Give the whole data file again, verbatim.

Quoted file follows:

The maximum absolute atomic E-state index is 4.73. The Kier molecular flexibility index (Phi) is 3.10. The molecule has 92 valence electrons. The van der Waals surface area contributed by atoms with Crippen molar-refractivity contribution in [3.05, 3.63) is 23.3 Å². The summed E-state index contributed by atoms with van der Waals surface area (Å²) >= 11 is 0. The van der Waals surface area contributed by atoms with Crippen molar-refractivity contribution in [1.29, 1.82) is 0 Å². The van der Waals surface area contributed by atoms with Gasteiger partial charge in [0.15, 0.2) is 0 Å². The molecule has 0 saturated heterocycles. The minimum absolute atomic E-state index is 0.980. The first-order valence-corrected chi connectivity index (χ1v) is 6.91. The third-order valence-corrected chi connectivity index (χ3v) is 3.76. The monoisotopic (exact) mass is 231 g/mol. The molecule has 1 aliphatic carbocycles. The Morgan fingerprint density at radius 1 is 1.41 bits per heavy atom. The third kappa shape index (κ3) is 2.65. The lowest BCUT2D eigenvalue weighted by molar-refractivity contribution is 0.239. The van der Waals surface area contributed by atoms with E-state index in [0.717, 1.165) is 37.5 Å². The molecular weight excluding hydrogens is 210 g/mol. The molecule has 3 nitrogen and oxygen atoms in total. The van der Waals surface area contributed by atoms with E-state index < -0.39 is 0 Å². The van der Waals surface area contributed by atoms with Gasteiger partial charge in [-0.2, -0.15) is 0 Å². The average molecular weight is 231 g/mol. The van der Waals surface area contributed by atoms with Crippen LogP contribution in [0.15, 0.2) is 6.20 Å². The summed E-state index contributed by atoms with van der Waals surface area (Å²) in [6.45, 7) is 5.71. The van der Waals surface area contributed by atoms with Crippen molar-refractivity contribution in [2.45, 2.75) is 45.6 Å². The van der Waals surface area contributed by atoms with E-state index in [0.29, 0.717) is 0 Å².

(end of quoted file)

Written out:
The maximum absolute atomic E-state index is 4.73. The Kier molecular flexibility index (Phi) is 3.10. The molecule has 92 valence electrons. The van der Waals surface area contributed by atoms with Crippen molar-refractivity contribution in [3.05, 3.63) is 23.3 Å². The summed E-state index contributed by atoms with van der Waals surface area (Å²) >= 11 is 0. The van der Waals surface area contributed by atoms with Crippen molar-refractivity contribution in [1.29, 1.82) is 0 Å². The van der Waals surface area contributed by atoms with Gasteiger partial charge in [0.15, 0.2) is 0 Å². The molecule has 0 saturated heterocycles. The minimum absolute atomic E-state index is 0.980. The first-order valence-corrected chi connectivity index (χ1v) is 6.91. The third-order valence-corrected chi connectivity index (χ3v) is 3.76. The monoisotopic (exact) mass is 231 g/mol. The molecule has 1 aliphatic carbocycles. The Morgan fingerprint density at radius 1 is 1.41 bits per heavy atom. The third kappa shape index (κ3) is 2.65. The lowest BCUT2D eigenvalue weighted by molar-refractivity contribution is 0.239. The van der Waals surface area contributed by atoms with E-state index in [0.717, 1.165) is 37.5 Å². The molecular weight excluding hydrogens is 210 g/mol. The molecule has 3 nitrogen and oxygen atoms in total. The van der Waals surface area contributed by atoms with E-state index < -0.39 is 0 Å². The van der Waals surface area contributed by atoms with Gasteiger partial charge in [-0.2, -0.15) is 0 Å². The average molecular weight is 231 g/mol. The van der Waals surface area contributed by atoms with Crippen LogP contribution in [0.15, 0.2) is 6.20 Å². The summed E-state index contributed by atoms with van der Waals surface area (Å²) in [6.45, 7) is 5.71. The van der Waals surface area contributed by atoms with Crippen molar-refractivity contribution in [2.45, 2.75) is 45.6 Å². The van der Waals surface area contributed by atoms with E-state index in [0.29, 0.717) is 0 Å².